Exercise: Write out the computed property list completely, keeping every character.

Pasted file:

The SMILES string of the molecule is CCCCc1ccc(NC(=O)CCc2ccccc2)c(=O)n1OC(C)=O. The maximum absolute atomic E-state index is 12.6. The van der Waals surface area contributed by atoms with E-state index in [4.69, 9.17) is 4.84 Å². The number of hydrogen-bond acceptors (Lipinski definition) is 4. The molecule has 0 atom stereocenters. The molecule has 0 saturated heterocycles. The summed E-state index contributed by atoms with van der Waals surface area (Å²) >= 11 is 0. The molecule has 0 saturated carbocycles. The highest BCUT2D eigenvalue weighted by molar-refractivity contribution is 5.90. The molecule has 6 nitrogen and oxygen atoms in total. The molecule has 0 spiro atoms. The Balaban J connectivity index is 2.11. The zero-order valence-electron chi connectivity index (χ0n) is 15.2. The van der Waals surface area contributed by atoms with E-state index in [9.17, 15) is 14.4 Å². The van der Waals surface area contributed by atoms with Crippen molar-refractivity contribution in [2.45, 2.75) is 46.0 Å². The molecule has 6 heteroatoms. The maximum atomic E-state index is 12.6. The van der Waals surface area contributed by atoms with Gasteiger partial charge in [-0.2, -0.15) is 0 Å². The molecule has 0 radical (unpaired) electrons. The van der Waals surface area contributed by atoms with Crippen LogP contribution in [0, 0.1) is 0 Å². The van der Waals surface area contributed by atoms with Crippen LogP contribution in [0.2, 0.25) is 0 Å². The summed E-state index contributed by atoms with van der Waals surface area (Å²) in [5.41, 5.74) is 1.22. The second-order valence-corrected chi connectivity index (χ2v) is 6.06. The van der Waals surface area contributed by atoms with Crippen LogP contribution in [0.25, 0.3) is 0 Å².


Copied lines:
The SMILES string of the molecule is CCCCc1ccc(NC(=O)CCc2ccccc2)c(=O)n1OC(C)=O. The maximum absolute atomic E-state index is 12.6. The van der Waals surface area contributed by atoms with E-state index in [4.69, 9.17) is 4.84 Å². The number of hydrogen-bond acceptors (Lipinski definition) is 4. The molecule has 0 atom stereocenters. The molecule has 0 saturated heterocycles. The summed E-state index contributed by atoms with van der Waals surface area (Å²) >= 11 is 0. The molecule has 0 saturated carbocycles. The highest BCUT2D eigenvalue weighted by molar-refractivity contribution is 5.90. The molecule has 6 nitrogen and oxygen atoms in total. The molecule has 0 spiro atoms. The Balaban J connectivity index is 2.11. The zero-order valence-electron chi connectivity index (χ0n) is 15.2. The van der Waals surface area contributed by atoms with E-state index in [9.17, 15) is 14.4 Å². The van der Waals surface area contributed by atoms with Crippen molar-refractivity contribution in [2.45, 2.75) is 46.0 Å². The molecule has 6 heteroatoms. The maximum atomic E-state index is 12.6. The van der Waals surface area contributed by atoms with Gasteiger partial charge in [-0.2, -0.15) is 0 Å². The molecule has 0 radical (unpaired) electrons. The van der Waals surface area contributed by atoms with Crippen LogP contribution in [0, 0.1) is 0 Å². The van der Waals surface area contributed by atoms with Crippen LogP contribution in [0.2, 0.25) is 0 Å². The summed E-state index contributed by atoms with van der Waals surface area (Å²) in [5.41, 5.74) is 1.22. The second-order valence-corrected chi connectivity index (χ2v) is 6.06. The van der Waals surface area contributed by atoms with Crippen LogP contribution in [0.25, 0.3) is 0 Å².